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    Zika illnesses are mild at worst in US teens, young children

    NEW YORK — A first look at US teens and young children who were infected with Zika suggests the virus typically causes at worst only a mild illness.

    Zika infection during pregnancy can cause severe brain-related birth defects. But the report seems to confirm health officials’ belief that infections after birth in children are similar to infections in adults — most people don’t feel sick, and some develop only mild symptoms like fever, rash, joint pain, and red eyes.

    Some experts say there’s not enough data to answer questions about the virus’s potential impact on the developing brains of infants and small children, however.

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    The report, released Friday by the Centers for Disease Control and Prevention, is based on 158 infections from earlier this year in kids ages 1 month to 17 years.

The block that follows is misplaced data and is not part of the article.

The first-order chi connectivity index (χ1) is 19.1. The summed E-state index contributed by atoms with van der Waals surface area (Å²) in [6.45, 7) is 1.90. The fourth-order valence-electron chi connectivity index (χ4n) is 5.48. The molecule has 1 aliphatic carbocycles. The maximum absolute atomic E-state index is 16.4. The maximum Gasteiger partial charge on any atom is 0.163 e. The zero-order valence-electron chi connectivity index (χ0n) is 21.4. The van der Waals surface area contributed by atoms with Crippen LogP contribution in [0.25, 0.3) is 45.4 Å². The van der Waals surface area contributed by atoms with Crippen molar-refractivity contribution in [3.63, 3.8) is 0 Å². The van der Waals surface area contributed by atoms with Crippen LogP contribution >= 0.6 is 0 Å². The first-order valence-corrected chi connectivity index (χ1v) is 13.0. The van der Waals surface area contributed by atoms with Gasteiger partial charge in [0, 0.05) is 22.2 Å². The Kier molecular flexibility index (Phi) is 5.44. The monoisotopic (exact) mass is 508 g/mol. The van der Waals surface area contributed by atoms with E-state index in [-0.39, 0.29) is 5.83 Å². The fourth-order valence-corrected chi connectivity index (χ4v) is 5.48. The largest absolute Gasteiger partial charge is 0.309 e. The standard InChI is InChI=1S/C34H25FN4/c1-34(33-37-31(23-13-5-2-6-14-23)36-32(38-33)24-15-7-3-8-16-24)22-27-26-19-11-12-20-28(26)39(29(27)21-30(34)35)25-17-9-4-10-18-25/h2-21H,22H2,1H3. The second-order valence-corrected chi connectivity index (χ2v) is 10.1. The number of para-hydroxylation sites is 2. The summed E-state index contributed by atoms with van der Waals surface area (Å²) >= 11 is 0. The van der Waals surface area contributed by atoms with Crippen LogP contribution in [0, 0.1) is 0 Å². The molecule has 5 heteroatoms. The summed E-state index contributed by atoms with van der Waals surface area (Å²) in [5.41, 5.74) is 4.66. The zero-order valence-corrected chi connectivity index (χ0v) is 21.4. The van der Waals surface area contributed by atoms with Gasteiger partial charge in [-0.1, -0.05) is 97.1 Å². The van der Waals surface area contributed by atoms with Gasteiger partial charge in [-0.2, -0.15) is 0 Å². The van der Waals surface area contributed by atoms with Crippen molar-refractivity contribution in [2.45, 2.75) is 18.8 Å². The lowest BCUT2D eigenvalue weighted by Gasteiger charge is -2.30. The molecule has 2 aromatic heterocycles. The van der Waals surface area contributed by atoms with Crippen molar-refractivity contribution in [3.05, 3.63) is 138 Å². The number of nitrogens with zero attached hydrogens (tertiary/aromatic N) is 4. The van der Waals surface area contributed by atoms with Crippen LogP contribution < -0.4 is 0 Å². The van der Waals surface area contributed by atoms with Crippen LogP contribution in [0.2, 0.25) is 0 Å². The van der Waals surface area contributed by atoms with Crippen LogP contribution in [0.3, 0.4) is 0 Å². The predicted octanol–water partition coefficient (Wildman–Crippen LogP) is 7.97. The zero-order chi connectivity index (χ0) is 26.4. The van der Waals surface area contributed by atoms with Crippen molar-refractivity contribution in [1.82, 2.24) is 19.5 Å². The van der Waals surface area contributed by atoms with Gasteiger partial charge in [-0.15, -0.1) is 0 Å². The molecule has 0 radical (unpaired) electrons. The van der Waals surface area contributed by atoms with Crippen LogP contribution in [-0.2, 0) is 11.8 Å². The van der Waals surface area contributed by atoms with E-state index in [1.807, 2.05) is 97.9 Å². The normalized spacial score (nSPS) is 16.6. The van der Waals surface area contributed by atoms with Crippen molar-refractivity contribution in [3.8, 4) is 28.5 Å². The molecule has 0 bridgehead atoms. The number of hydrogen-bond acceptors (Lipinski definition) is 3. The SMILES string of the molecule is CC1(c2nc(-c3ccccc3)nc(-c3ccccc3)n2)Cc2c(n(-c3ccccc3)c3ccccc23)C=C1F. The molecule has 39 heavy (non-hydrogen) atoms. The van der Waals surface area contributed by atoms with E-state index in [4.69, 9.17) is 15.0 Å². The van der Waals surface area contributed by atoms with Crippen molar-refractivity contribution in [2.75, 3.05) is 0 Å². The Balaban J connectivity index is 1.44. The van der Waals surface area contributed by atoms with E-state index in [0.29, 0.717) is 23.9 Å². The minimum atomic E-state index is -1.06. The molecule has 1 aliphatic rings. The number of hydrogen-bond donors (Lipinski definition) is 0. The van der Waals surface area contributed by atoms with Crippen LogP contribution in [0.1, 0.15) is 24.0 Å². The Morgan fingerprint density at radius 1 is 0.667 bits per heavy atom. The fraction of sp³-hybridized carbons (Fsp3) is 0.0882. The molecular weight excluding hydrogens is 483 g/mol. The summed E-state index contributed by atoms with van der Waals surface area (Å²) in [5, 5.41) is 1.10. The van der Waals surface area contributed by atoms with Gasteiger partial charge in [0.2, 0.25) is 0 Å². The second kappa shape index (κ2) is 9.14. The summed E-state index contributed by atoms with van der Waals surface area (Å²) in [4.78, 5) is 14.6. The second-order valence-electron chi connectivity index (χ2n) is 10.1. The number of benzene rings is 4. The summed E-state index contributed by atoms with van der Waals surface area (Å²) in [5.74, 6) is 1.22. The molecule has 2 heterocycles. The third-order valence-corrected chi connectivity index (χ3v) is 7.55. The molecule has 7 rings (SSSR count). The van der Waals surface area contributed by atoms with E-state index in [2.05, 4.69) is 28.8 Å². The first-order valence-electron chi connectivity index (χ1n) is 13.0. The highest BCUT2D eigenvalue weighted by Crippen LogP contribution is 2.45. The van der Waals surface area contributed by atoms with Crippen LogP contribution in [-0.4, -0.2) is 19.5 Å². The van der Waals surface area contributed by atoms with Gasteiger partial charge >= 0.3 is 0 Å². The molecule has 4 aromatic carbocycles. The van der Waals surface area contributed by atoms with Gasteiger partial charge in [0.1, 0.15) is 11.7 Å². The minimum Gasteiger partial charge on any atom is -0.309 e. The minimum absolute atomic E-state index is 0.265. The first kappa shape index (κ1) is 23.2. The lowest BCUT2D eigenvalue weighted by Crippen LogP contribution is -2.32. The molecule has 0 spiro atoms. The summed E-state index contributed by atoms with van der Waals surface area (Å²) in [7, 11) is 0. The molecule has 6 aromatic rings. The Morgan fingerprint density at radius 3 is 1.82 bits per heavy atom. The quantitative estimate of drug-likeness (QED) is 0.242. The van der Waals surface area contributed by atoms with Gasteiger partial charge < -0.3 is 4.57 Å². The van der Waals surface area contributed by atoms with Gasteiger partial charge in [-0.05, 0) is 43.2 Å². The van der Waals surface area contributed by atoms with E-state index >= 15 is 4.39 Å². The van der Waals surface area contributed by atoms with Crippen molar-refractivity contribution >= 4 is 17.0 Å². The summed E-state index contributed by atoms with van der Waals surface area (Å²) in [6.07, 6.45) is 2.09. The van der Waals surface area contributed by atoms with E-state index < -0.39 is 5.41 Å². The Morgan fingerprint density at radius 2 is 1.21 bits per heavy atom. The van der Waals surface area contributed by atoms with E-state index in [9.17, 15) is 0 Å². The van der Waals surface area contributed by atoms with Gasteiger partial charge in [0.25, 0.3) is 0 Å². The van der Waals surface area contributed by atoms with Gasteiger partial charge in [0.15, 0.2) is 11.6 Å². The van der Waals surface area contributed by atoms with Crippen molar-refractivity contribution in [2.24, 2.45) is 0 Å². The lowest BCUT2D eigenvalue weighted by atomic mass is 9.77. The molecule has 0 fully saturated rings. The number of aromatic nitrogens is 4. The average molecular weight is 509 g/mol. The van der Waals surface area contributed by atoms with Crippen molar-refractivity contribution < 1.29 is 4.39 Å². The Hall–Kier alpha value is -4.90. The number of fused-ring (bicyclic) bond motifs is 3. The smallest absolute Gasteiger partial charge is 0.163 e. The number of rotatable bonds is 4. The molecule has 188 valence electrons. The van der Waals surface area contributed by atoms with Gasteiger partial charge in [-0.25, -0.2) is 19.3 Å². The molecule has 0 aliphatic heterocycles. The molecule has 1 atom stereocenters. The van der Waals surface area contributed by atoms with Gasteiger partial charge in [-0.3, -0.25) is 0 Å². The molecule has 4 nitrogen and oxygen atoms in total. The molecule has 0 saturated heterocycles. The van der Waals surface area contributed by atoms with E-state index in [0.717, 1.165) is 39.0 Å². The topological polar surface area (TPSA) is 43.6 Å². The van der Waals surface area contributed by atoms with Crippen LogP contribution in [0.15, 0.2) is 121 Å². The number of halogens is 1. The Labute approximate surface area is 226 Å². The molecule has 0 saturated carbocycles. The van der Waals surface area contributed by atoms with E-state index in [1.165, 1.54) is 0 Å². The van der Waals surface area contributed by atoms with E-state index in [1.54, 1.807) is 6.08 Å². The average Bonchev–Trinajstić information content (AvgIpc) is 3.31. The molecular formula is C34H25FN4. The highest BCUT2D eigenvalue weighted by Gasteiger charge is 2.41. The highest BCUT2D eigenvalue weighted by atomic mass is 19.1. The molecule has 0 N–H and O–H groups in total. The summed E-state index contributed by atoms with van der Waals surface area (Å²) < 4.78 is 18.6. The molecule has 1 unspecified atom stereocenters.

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    All the children picked up the virus while traveling abroad, and the bulk of them were older kids in their teens. Only 16 were age 4 or younger and only four were under a year old. Experts are worried about very young children because they can be more severely affected by infections in general, and because their brains are developing rapidly.

    ‘‘I’m really concerned about birth through the first birthday,’’ said Dr. Carrie Byington, a University of Utah researcher who focuses on infections in children.

    None of the children studied died, and none developed a paralyzing condition seen in some infected adults called Guillain-Barre syndrome.

    But Guillain-Barre is rare, seen only once in every several thousand Zika illnesses in adults. It may be that kids can still get it, but there weren’t enough cases for it to surface, said Dr. Ganeshwaran Mochida, a pediatric neurologist at Boston Children’s Hospital.

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    Zika outbreaks have swept through Latin America and the Caribbean in the last year, but data on infections in children are limited. Experts have based conclusions about how infections progress in kids partly on what was seen in 10 children in a Zika outbreak on a South Pacific island in 2007.

    Associated Press